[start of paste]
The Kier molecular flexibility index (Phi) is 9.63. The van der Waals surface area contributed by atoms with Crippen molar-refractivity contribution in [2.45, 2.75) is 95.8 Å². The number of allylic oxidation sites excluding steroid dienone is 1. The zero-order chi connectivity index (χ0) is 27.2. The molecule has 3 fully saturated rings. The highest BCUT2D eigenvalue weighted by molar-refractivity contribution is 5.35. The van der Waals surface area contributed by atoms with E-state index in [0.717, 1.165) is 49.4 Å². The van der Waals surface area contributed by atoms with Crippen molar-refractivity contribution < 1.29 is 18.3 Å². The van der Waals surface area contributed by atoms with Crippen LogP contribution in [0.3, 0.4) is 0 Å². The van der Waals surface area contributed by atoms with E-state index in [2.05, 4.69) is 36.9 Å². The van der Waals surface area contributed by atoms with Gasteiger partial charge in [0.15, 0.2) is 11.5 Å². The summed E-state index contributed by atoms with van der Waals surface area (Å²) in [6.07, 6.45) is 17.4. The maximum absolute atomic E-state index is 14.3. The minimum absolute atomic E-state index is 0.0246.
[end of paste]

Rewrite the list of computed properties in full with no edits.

The Kier molecular flexibility index (Phi) is 9.63. The van der Waals surface area contributed by atoms with Crippen molar-refractivity contribution in [2.45, 2.75) is 95.8 Å². The number of allylic oxidation sites excluding steroid dienone is 1. The zero-order chi connectivity index (χ0) is 27.2. The molecule has 3 fully saturated rings. The highest BCUT2D eigenvalue weighted by molar-refractivity contribution is 5.35. The van der Waals surface area contributed by atoms with E-state index in [0.717, 1.165) is 49.4 Å². The van der Waals surface area contributed by atoms with Crippen molar-refractivity contribution < 1.29 is 18.3 Å². The van der Waals surface area contributed by atoms with Crippen LogP contribution in [0.3, 0.4) is 0 Å². The van der Waals surface area contributed by atoms with E-state index in [2.05, 4.69) is 36.9 Å². The van der Waals surface area contributed by atoms with Gasteiger partial charge in [0.15, 0.2) is 11.5 Å². The summed E-state index contributed by atoms with van der Waals surface area (Å²) in [6.07, 6.45) is 17.4. The maximum absolute atomic E-state index is 14.3. The minimum absolute atomic E-state index is 0.0246.